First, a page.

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Old 11-12-2011, 19:49   #51
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Re: Do Hunters Make Good Bluewater / Liveaboard Boats ?

Personally I'd rather be on any Hunter in the Bahamas right now than sitting here in Colorado, on my ass watching a football game, surfing the interwebs, and dreaming of going sailing.
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Old 11-12-2011, 19:52   #52
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Re: Do Hunters Make Good Bluewater / Liveaboard Boats ?

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Even if there are boats more adequate for bluewater it seems ridiculous to me that someone can think that a Hunter 45 would have any significant problem going out there in the ocean. Now, a 22ft Hunter does not seem a very aprpriated boat to go offshore and I would not call it a bluewater boat

I don't think that it is a significant difference between a same sized Benetau Oceanis, Jeanneau, Hanse or Bavaria in what regards bluewater capacity. On other hand I know a guy that solo circumnavigated two times on a Bavaria 36. I would call that bluewater sailing.

I would say that after a certain size (that depends of the type of boat) the way the boat is equipped and the experience of the skipper is more important than the brand.

For right equipment I would say a third reef on the main (I personally would not use a furling main) a removable stay sail or a cutter configuration, storm sails, floating anchor, harnesses and Jack lines, adequate running rigging (minimizing the need to go out of cockpit), radar mounted on a pole and not on the mast, and a way of receiving updated meteorological information are the main requisites. I would add an epirb and an offshore liferaft for safety.
Agree with most of your reply, are you suggesting mounting the radar on a pole to save it in a dismasting? Cheers Frank
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Old 11-12-2011, 19:54   #53
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Re: Do Hunters Make Good Bluewater / Liveaboard Boats ?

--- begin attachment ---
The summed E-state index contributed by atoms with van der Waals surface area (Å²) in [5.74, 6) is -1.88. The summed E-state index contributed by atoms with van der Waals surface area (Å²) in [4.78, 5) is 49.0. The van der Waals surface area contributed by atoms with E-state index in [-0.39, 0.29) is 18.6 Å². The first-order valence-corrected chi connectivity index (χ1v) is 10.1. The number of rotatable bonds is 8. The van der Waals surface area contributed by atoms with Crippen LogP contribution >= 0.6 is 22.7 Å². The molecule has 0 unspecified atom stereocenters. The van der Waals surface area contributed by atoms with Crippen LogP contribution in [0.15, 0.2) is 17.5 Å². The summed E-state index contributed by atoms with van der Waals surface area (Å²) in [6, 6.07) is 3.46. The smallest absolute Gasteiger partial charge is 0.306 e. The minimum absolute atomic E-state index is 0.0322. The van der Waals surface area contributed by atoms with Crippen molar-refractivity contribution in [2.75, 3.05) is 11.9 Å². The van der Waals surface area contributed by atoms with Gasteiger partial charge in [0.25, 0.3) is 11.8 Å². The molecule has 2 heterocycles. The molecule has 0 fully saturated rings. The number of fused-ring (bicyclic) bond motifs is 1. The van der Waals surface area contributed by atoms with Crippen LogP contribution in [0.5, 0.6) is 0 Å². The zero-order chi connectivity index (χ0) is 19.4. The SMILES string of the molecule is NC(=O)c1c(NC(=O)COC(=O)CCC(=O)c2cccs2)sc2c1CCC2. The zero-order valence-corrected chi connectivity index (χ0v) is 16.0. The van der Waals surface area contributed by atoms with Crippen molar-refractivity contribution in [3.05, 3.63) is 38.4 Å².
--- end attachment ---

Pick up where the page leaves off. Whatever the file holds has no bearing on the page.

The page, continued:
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Personally I'd rather be on any Hunter in the Bahamas right now than sitting here in Colorado, on my ass watching a football game, surfing the interwebs, and dreaming of going sailing.
Good point :-)
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Old 11-12-2011, 20:03   #54
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Re: Do Hunters Make Good Bluewater / Liveaboard Boats ?

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I think Estar's point, and it is a valid one, that outside of the USA, Hunters are very rare indeed. That the marque is vertually unknown outside of the USA doesn't make them bad blue water boats nor bad liveaboards, but it does mean that statements as to their "worldwide" popularity must be taken with a pinch of salt.
That is not true, I have seen Hunters on European boat shows (Paris, Dusseldorf). That is true that the Hunters sell few boats in Europe but that's not because they are not well known but because the concurrence is very strong and it seems Europeans prefer other boats to Hunter. In England the Hunter twin keel is relatively popular, I mean not comparable in sales with any of the big companies (Bavaria, Benetau, Jeanneau, Dufour, Hanse) but they sell more there than probably in all other European countries put together.
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Old 11-12-2011, 20:06   #55
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Re: Do Hunters Make Good Bluewater / Liveaboard Boats ?